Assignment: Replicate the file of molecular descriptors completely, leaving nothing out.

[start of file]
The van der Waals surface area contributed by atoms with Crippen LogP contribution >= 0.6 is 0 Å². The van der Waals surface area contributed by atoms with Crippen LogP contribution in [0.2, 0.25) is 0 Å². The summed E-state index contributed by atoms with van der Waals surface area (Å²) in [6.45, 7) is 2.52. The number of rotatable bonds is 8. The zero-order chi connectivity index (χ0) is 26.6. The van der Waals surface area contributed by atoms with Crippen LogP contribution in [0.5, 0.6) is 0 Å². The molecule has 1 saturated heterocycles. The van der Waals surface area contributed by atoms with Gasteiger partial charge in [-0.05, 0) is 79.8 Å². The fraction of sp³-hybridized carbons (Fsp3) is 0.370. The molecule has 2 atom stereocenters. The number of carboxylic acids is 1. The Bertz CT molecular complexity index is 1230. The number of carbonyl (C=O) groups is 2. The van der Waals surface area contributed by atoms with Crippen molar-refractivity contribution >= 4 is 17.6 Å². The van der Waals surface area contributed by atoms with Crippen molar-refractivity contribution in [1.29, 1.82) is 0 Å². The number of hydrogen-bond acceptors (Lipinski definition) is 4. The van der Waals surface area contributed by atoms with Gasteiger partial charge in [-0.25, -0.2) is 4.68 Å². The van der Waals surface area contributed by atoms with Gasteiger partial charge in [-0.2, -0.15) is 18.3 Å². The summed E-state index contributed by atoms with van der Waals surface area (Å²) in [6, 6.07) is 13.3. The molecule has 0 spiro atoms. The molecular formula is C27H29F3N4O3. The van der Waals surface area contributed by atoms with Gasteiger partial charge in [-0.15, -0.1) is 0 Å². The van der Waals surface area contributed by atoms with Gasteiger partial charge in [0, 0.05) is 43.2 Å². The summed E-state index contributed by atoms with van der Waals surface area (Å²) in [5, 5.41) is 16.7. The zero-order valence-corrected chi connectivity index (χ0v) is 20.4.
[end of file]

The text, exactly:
The van der Waals surface area contributed by atoms with Crippen LogP contribution >= 0.6 is 0 Å². The van der Waals surface area contributed by atoms with Crippen LogP contribution in [0.2, 0.25) is 0 Å². The summed E-state index contributed by atoms with van der Waals surface area (Å²) in [6.45, 7) is 2.52. The number of rotatable bonds is 8. The zero-order chi connectivity index (χ0) is 26.6. The van der Waals surface area contributed by atoms with Crippen LogP contribution in [0.5, 0.6) is 0 Å². The molecule has 1 saturated heterocycles. The van der Waals surface area contributed by atoms with Gasteiger partial charge in [-0.05, 0) is 79.8 Å². The fraction of sp³-hybridized carbons (Fsp3) is 0.370. The molecule has 2 atom stereocenters. The number of carboxylic acids is 1. The Bertz CT molecular complexity index is 1230. The number of carbonyl (C=O) groups is 2. The van der Waals surface area contributed by atoms with Crippen molar-refractivity contribution >= 4 is 17.6 Å². The van der Waals surface area contributed by atoms with Crippen molar-refractivity contribution in [1.29, 1.82) is 0 Å². The number of hydrogen-bond acceptors (Lipinski definition) is 4. The van der Waals surface area contributed by atoms with Gasteiger partial charge in [-0.25, -0.2) is 4.68 Å². The van der Waals surface area contributed by atoms with Gasteiger partial charge in [-0.2, -0.15) is 18.3 Å². The summed E-state index contributed by atoms with van der Waals surface area (Å²) in [6, 6.07) is 13.3. The molecule has 0 spiro atoms. The molecular formula is C27H29F3N4O3. The van der Waals surface area contributed by atoms with Gasteiger partial charge in [-0.15, -0.1) is 0 Å². The van der Waals surface area contributed by atoms with Gasteiger partial charge in [0, 0.05) is 43.2 Å². The summed E-state index contributed by atoms with van der Waals surface area (Å²) in [5, 5.41) is 16.7. The zero-order valence-corrected chi connectivity index (χ0v) is 20.4.